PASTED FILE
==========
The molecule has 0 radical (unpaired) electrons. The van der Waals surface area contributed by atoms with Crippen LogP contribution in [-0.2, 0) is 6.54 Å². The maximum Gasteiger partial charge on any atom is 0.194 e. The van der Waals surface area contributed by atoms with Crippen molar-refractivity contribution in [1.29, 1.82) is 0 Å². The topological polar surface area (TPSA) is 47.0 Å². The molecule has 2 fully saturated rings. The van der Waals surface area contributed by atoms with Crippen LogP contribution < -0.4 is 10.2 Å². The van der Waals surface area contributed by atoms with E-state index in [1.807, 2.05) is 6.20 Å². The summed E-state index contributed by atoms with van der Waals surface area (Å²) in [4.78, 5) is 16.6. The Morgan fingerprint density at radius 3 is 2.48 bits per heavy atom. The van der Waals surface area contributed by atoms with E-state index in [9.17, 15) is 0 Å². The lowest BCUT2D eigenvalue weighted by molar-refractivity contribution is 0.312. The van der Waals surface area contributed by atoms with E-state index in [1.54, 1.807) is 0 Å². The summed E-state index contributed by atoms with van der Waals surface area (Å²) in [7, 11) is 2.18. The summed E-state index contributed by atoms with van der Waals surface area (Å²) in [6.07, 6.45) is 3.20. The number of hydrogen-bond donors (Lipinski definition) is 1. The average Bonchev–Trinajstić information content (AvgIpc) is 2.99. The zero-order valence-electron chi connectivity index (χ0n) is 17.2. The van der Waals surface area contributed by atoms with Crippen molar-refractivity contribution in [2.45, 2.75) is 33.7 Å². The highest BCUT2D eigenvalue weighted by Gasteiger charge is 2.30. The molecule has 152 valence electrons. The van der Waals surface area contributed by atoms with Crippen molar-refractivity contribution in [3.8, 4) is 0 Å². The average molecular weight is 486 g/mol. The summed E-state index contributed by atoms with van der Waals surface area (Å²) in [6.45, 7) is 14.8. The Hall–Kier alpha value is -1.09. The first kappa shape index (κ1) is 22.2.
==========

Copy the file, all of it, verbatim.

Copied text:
The molecule has 0 radical (unpaired) electrons. The van der Waals surface area contributed by atoms with Crippen LogP contribution in [-0.2, 0) is 6.54 Å². The maximum Gasteiger partial charge on any atom is 0.194 e. The van der Waals surface area contributed by atoms with Crippen molar-refractivity contribution in [1.29, 1.82) is 0 Å². The topological polar surface area (TPSA) is 47.0 Å². The molecule has 2 fully saturated rings. The van der Waals surface area contributed by atoms with Crippen LogP contribution < -0.4 is 10.2 Å². The van der Waals surface area contributed by atoms with E-state index in [1.807, 2.05) is 6.20 Å². The summed E-state index contributed by atoms with van der Waals surface area (Å²) in [4.78, 5) is 16.6. The Morgan fingerprint density at radius 3 is 2.48 bits per heavy atom. The van der Waals surface area contributed by atoms with E-state index in [9.17, 15) is 0 Å². The lowest BCUT2D eigenvalue weighted by molar-refractivity contribution is 0.312. The van der Waals surface area contributed by atoms with E-state index in [1.54, 1.807) is 0 Å². The summed E-state index contributed by atoms with van der Waals surface area (Å²) in [7, 11) is 2.18. The summed E-state index contributed by atoms with van der Waals surface area (Å²) in [6.07, 6.45) is 3.20. The number of hydrogen-bond donors (Lipinski definition) is 1. The average Bonchev–Trinajstić information content (AvgIpc) is 2.99. The zero-order valence-electron chi connectivity index (χ0n) is 17.2. The van der Waals surface area contributed by atoms with Crippen molar-refractivity contribution in [2.45, 2.75) is 33.7 Å². The highest BCUT2D eigenvalue weighted by Gasteiger charge is 2.30. The molecule has 152 valence electrons. The van der Waals surface area contributed by atoms with Crippen molar-refractivity contribution in [3.8, 4) is 0 Å². The average molecular weight is 486 g/mol. The summed E-state index contributed by atoms with van der Waals surface area (Å²) in [6.45, 7) is 14.8. The Hall–Kier alpha value is -1.09. The first kappa shape index (κ1) is 22.2.